“There is a certain feeling of reassurance that one gets from being thankful.”

“I forgot that I am forgotten, but that’s okay.”

“I'm a hypocrite, but aren't we all?”

“My body parts are held together by strings. My wounds are sealed with tape. My scars are my body’s attempt to pick itself back up.”

“I forgot that I am forgotten, but that’s okay.”

I left Thalia reflecting on these words and went to check on the fish. I came back with a mug of hot sugar-free mint-lemonade, a weird invention of mine and my favorite drink. When I came back and sat by Thalia, she raised her eyebrows at me. That meant she wanted an explanation for something.

“What? The salmon is perfectly cooked, chef, no worries,” I stated, guessing what she wanted me to explain. She disregarded what I just said and nodded towards my steaming mug instead.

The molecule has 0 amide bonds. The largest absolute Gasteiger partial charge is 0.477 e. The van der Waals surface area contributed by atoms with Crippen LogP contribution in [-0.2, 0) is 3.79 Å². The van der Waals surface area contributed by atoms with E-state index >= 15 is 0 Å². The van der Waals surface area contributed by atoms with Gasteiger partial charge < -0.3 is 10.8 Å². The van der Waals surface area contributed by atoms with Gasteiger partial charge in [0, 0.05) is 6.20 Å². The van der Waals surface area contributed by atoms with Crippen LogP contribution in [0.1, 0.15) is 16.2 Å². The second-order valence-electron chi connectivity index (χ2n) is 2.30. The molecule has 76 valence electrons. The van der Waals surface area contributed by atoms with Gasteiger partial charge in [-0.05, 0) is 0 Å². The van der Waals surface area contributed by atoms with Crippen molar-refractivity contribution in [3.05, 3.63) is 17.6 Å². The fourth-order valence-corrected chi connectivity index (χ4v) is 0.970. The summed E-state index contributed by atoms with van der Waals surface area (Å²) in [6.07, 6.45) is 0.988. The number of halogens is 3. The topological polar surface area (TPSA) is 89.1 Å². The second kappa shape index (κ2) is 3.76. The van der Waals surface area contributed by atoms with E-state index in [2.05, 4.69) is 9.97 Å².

“You always drink that, and I never asked you why, so please explain,” she simply said, implying the question. I smiled, delighted with the question, and pretended to be an overly intellectual person.

“I drink a mix of lemon and water and mint every day because 1. water is life, and 2. overcoming the bitterness of the lemon reminds me of how it is possible to overcome the bitterness of life, and 3. the sweetness of the mint reminds me there is always hope in the most desperate scenarios.” Thalia had the most innocent sounding laugh ever.

“Like mother like daughter. Your words are wonderful, Tamara.”

“Very flattering,” I said, taking a bow. At that moment, the doorbell rang, and I pirouetted my way to the door to let Chloe in. Thalia couldn’t help but laugh her head off at how I was pretending to be a ballerina. I heard her fading laughter accompanying her footsteps as she was heading towards the kitchen to finish off the meal.